Statistics, Tinder, and Love

I was once told many years ago that no two people in the world are greater than 7 degrees of separation apart. Nowadays, I’d say that that number is quite an overestimate.

The past ten years of technological growth has without a doubt had a common theme: connectivity. This notion that everyone in the world is connected by some kind of social platform has become a sneaky, subtle reality. By far the most intriguing consequence of convenient connectivity, in my opinion, is the expanded–never faltering–human desire to find love.

With the new era of online dating hitting full stride, the opportunities for finding love have expanded far beyond what is capable from the traditional face to face, meet and greet strategy. Can we even call it online dating now? Behind the Tinder juggernaut is an army of boner-busting app developers with the admirable goal of reducing the average number of wet dreams occurring on a day to day basis–and you bet it’s working. Tinder is the first successful online “dating” platform to bypass the stifling shame that comes with using traditional match websites likes match.com and eHarmony. Let’s be honest, every guy on eHarmony is a fucking pedophile burnout that want’s to dress you up in a Mickey Mouse costume and chase you around a fire pit.

Now, what is the actual impact of Tinder and other social media based matching apps on our communities as we know it? In the following model, I’ve simulated a random selection of 70 people, a hypothetically representative sample of everyone in the world. The following chart is a histogram of my compatibility with these 70 people, with 10 being the most compatible, and 1 being the least compatible.

Compatibility histogram

What is the significance of this?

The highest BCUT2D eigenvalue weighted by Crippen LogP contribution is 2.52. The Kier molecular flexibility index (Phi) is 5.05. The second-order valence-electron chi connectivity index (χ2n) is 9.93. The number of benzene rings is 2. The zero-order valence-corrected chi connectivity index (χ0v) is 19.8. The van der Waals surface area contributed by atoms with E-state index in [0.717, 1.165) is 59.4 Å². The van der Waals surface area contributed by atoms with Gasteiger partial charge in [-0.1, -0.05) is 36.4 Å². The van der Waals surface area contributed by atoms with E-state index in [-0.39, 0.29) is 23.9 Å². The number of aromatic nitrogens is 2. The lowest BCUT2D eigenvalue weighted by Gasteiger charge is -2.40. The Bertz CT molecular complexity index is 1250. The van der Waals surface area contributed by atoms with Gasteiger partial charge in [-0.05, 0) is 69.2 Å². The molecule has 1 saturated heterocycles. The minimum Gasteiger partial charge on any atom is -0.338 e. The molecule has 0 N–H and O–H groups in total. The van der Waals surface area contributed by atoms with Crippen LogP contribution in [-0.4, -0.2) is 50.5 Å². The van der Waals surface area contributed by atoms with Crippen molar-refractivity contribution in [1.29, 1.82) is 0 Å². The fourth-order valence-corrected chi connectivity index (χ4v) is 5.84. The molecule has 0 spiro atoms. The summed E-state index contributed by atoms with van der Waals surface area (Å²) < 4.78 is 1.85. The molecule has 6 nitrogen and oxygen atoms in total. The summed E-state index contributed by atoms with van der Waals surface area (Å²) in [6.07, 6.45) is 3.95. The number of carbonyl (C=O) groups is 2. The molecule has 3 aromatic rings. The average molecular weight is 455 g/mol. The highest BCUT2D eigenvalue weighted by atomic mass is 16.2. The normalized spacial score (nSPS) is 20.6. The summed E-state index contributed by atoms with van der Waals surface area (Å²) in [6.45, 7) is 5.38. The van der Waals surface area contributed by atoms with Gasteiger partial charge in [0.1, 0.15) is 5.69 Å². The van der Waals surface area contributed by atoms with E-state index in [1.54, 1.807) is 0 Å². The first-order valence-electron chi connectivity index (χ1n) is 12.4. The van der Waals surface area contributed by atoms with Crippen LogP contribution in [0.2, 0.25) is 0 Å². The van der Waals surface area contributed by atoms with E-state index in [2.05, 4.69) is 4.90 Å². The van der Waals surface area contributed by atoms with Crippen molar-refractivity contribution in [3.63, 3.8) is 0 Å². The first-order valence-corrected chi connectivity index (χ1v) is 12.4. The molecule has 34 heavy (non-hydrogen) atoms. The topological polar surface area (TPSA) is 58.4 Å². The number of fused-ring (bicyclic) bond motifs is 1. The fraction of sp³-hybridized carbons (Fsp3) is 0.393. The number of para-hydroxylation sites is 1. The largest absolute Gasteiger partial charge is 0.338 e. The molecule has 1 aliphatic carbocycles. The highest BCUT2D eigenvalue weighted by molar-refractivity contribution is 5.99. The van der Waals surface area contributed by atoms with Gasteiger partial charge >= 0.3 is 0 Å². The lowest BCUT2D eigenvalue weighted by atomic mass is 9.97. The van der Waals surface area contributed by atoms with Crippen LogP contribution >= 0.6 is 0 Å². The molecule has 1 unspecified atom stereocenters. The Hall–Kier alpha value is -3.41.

Compatibility, like all other things in life, is a game of statistics. It’s a fucking spectrum. Sure, there are things you can control to increase your shot at finding 9’s and 10’s (i.e. being a tall, white guy with money), but the numbers game generally prevails. Traditionally (B.C. Tinder), men and women would find their first 9 or 10, call it their one and only “true love”, and get married. This strategy used to work very well; because based on statistics, the chance of meeting another 9 or 10 is very low. Once you get that first 9, put a ring on it and hit that shit ’till the sun ain’t lit. But with new age connectivity, our sample population has the potential to multiply by billions and even millions! All of a sudden, 9’s and 10’s aren’t as rare anymore. In fact, we’re even starting to get picky for 9.5’s, 9.7’s, and 9.8’s. (If you get a 9.8, lock that shit up A$AP)

So let me ask you this: with a global population of over 7 billion, how can you ever be sure that your “one true love” is actually the one? She might be a 9.6, but surely if you tried hard enough you might be able to find a 9.7 right? So it’s surely possible that the unshakeable love held by many older couples may actually be more about the low probability of finding a better match, than their actual compatibility. Fucking depressing, I know–but we are seeing divorce rates higher than ever before. Kind of makes sense.

There’s really two ways to view this conundrum. On one hand, perhaps expanding our search for love to a greater field is the best thing; after all, we do want the best possible match. On another hand, there’s the idea that you can never be satisfied, knowing that there’s someone out there that’s even better than the one you have. This thought can be poisonous knowing you have the power to find that person in your cell phone or tablet. Either way you look at it, the way technological connectivity impacts our human desire to find love is undeniable and seemingly unavoidable. Good luck.

TGL

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